In a move to address income inequality, President Gabriel Boric of Chile announced an agreement with the Worker’s United Centre of Chile (“CUT”) to raise the minimum wage from CLP 350,00 to CLP 400,000 started in January 2023 and CLP 500,000 in July 2024. While the measure has received initial approval, its final validation is pending and opposition parties, particularly from the right-wing, express concerns. Among the sectors affected, the tourism industry fears the potential impact on the viability of businesses, leading to calls for financial compensation.
Opposition parties and certain sectors, such as tourism, argue that the proposed minimum wage increase could jeopardise the survival of hotels and restaurants, among others. Hoteleros de Chile, the local association of hotel-sector businessmen, conducted an internal survey revealing that 82% of its members anticipate adverse effects on their operations due to the high wage hike. To address these concerns, Alberto Pirola, president of Hoteleros de Chile, has urged the government to provide a new and more substantial financial compensation package for the hotel industry.
Recognising the challenges faced by the tourism industry, President Boric appointed a new deputy secretary for tourism in March 2023. This appointment aims to design new tourism strategy focusing on sustainable development and growth. The government is also actively collaborating with sector stakeholders in the preparation of the 2035 Decentralised National Tourism Strategy. The involvement of the United Nations Development Programme (“UNDP”) in this process brings valuable expertise and global insights to the table.
These initiatives highlight the government’s commitment to addressing significant challenges, however according to a Chilean parliamentary advisor, “It is unlikely that the minimum wage will be approved in the exact terms proposed by the government, considering that the bill contemplates a series of deadlines, mechanisms and adjustments that remain subject to discussion.” The advisor continues, “While there is a high probability that the full proposed amount of CLP 500,000 per month will be approved, which the proposal establishes as of July 2024, the entry into force could be postponed as other aspects of the bill do not generate consensus.”
“It is unlikely that the minimum wage will be approved in the exact terms proposed by the government, considering that the bill contemplates a series of deadlines, mechanisms and adjustments that remain subject to discussion.”
A parliamentary advisor, Chile
While it is essential to tackle income inequality and improve the livelihoods of workers, it is equally important to ensure the viability of businesses, particularly in the tourism sector. The concerns raised by the hotel industry highlight the potential risks associated with abrupt minimum wage increases. The parliamentary advisor points out, “For many of these hotels slight increases in their costs mean huge implications to their already fragile finances. There is no doubt that the hotel sector will be affected both by the minimum wage as well as by the pending rules on 40-hour working hours and changes in social security contributions. In the case of the increase in the percentage of social security contributions, it is proposed that this will be borne by the employer, at 6%, which implies an increase of 6% in the cost of each employee.” These combined costs are expected to have to a significant impact on employment levels.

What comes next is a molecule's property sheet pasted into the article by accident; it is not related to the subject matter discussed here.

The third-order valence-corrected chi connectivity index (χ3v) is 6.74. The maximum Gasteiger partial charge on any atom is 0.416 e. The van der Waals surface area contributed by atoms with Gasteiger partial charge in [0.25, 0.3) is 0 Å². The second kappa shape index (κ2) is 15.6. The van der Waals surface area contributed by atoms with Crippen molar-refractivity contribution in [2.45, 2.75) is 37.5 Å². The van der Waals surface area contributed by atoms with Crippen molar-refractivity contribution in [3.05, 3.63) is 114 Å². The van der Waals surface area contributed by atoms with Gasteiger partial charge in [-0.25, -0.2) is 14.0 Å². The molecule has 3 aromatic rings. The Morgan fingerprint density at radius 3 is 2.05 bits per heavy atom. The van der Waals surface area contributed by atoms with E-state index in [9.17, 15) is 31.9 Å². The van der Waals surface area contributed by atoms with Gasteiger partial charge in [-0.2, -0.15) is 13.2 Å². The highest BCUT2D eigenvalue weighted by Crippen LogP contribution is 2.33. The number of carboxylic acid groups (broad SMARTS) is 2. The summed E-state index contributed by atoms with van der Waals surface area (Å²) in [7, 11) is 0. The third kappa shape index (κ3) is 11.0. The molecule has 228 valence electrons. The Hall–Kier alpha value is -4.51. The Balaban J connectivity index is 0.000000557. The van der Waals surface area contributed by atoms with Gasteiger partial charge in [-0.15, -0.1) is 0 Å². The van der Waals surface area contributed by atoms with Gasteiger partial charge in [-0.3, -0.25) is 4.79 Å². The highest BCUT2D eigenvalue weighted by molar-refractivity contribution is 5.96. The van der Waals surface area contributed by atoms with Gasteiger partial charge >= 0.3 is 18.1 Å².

According to a Chilean bank director the proposed measures are pushing employers to seek less costly alternatives, including automation and less expensive migrant labour. “Many workers find it difficult to find employment in the formal sector and begin to develop activities in the informal economy. This has had very negative impacts both on enterprises competing against informal actors and on national savings and revenue levels.”
In this regard, agrees the parliamentary advisor, “The industry fears that it is approaching a ‘perfect storm’ in which increased contracting costs will be cumulative and operational difficulties will be greater.”
“The [hotel] industry fears that it is approaching a ‘perfect storm’ in which increased contracting costs will be cumulative and operational difficulties will be greater.”
A parliamentary advisor, Chile
Striking a balance between wage improvements and providing adequate support to industries affected by such changes is crucial. Collaborative efforts between the government, industry associations and labour unions can help identify solutions and as the bank director notes, “Minimum wage increases are generally well received by the public, however the data indicates that the welfare gains associated with these increases are minor compared to any decrease in the unemployment rate, central to the discussion surrounding the effects of this wage increase on the hotel industry.”
Chile’s impending minimum wage increase has sparked debates and concerns within the tourism industry. While addressing income inequality is commendable, potential ramifications on businesses, particularly hotels and restaurants, must be carefully considered. The calls for increased financial compensation from industry associations demonstrate the need to protect the viability of affected sectors.
Let’s hope Chile can navigate the complexities ahead and ensure a prosperous and sustainable tourism sector moving forward as restrictions and requirements on several fronts simultaneously make the industry unattractive to investors. We’ll be watching …